A second damning point was the lack of spore testing of the sterilizer.  California law requires weekly spore testing of our sterilizers.  Spores are the hardest germs to kill.  Spores are placed in the autoclave and afterwards, sent to a lab for kill verification.  There is no doubt that our autoclaves work.  

    What we do

    As technology evolves, we regularly reevaluate our systems for dental treatment. We have to identify the new technique and buy the correct instruments.  One factor that is considered is the instruments ability to be sterilized.  We only use instruments that can be autoclaved which is stainless steel and some plastics or we use disposable.  Some devices are made out of common steel only. Those devices may work well but they’re out.   We find a substitute device or substitute technique.  

    1. Doctor inspection.  Prior to use, the doctor inspects his instruments.  If one is defective, the instrument is pulled out for replacement or repair.  Sterile substitutes are kept in stock. 


    2. Presoak.  Dry instruments are harder to clean.  Presoak keeps instruments wet. This is our sterilization room.  We work from right to left.  Next to the presoak basket is the Sharps container and the smaller amalgam waste container.

    3. Ultrasonic.  This model is the biggest one Whaledent makes.  It cleans via air bubbles in a cleaning solution hitting the instruments with force.   It pits foil in 20 seconds.  In the old days, instruments were scrubbed by hand which was inefficient and not as thorough.  Today, best practices call for an ultrasonic or an automatic instrument washer.

    Aluminum foil after 20 seconds in our ultrasonic cleaner. 

    4. Rinse, dry, inspect and bag.

    5. Sterilization.  Our autoclaves are rebuilt Pelton Cranes from the 1970’s.
    We have had newer sterilizers that have died and during its life has had expensive repair bills. I like these old timers.  The internal electronics have been replaced.  They are old, not good looking but reliable, with heavy metal parts and minimum electronics.  The Army used to drop these guys out of airplanes and they still worked. Autoclaves use steam and pressure which is harsh on any machine so beware if the machine is made with light metals and has an abundance of electronics.    

    6. Put away instrument bags and kits.

    7. Spore test.  The little blue envelope holds the spores.  The binder holds a year's supply.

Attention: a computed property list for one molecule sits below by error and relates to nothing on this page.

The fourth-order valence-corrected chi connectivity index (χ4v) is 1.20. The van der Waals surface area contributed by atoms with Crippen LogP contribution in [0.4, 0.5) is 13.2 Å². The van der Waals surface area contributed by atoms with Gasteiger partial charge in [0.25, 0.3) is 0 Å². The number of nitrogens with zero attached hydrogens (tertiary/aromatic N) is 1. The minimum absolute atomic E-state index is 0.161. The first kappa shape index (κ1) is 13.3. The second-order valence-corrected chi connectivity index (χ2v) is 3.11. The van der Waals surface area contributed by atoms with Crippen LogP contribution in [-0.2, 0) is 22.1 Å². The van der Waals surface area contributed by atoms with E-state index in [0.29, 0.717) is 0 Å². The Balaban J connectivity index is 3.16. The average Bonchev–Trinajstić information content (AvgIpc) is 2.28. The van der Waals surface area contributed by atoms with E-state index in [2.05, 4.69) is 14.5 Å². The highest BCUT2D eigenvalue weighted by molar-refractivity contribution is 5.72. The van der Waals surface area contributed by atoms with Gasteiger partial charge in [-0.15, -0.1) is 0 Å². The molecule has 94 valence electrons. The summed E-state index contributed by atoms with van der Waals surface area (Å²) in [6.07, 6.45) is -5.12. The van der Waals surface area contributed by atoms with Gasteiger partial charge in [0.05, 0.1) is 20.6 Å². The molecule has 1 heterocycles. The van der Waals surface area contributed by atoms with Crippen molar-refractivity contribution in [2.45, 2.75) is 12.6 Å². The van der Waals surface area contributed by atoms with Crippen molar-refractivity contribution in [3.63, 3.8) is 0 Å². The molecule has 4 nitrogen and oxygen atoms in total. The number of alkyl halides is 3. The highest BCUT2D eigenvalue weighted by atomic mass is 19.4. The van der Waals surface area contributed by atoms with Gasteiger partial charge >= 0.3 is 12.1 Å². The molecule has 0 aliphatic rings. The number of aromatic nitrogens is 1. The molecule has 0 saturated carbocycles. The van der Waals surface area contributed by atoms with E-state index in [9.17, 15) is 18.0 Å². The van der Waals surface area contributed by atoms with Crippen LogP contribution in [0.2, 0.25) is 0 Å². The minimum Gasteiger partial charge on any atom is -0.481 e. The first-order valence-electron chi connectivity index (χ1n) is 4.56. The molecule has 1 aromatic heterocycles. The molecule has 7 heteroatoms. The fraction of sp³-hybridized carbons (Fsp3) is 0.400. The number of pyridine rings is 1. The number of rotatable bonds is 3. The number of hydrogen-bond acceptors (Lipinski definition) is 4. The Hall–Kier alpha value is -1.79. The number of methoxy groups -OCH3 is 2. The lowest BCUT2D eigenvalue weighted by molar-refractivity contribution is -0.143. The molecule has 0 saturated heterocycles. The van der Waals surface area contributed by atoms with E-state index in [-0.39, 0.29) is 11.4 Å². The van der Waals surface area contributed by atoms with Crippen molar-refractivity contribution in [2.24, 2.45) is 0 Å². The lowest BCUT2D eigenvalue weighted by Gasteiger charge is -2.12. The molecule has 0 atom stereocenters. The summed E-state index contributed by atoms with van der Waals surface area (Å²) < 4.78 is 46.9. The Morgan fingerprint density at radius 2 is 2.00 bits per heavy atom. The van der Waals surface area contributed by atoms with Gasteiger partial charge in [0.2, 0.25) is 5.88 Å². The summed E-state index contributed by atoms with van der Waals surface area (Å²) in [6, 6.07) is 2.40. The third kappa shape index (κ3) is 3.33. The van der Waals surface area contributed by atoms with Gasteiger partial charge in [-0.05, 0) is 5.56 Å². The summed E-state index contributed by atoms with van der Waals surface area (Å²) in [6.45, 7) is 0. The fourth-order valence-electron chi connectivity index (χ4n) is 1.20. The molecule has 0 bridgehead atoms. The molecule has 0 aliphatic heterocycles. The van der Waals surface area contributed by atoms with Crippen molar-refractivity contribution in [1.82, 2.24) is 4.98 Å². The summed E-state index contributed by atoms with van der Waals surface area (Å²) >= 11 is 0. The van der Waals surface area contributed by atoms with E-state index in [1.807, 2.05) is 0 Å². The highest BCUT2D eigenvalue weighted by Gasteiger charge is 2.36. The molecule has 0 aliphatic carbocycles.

Posted by Gerald Au on Apr. 15, 2013


    Busted Teeth

    A friend mentioned a story about how his mom fell, knocked her tooth out and placed it in milk until she could receive medical attention.  The milk strategy was a smart decision then but I was wondering if it’s still state of the art treatment in 2013.

    After some research, milk remains a good first aid tool only because it’s so readily available.  Saline is ok if someone at home has a bottle of contact lens wetting solution.  With a teenager or a child, the best treatment is to reinsert the knocked out tooth back into the mouth.  

    If a tooth gets knocked out, call the office, get here within a hour and don’t let the tooth dry out.  Soak the tooth in sterile saline solution.  Milk or plain water are the 2nd and 3rd best options.  The younger the patient is, the sooner the patient can report to the clinic, the less desiccation the tooth is exposed to then the greater the chance of success.  

    However, with an adult, particularly the older adult, restoring the space with an implant often would be a better option depending on the above factors.  Regardless, still bring in the knocked out tooth.  We could use it as a short term fix.   

    In private practice, we don’t see too many teeth knocked out.  One reason is that we’re not open on Friday nights but we have seen some.

    Here is a case from earlier this year.  Someone’s mouth meets the edge of a garbage can.  The teeth were pushed out but not knocked out completely.  The lip was cut through and though. 

    We sutured the wounds.  Replace the teeth back into their original positions and brace it with wire attached to the loose teeth and neighboring solid teeth.  Three months post op, the teeth and lips are fine but the traumatized teeth are at risk for future root canals.

    Posted by Gerald Au on Apr. 1, 2013


    Panoramic x-ray

    We request every new patient have a panoramic  x-ray taken.  It is the one x-ray that does it all.  It can detect cavities, gum problems, broken teeth and tumors.  Currently, the cost is $110.  It’s easy to do and nothing goes into your mouth.  Because it’s digital, the radiation dosage is lower than film and lower than other medical x-rays.  

    The military requires all personal to have one panoramic x-ray every year.  It sounds morbid but the pano is needed for identification.   With a civilian practice, the necessity for dental records to aid in identification is lower.  Still, in 25 years of practice, I’ve twice received requests from the coroner.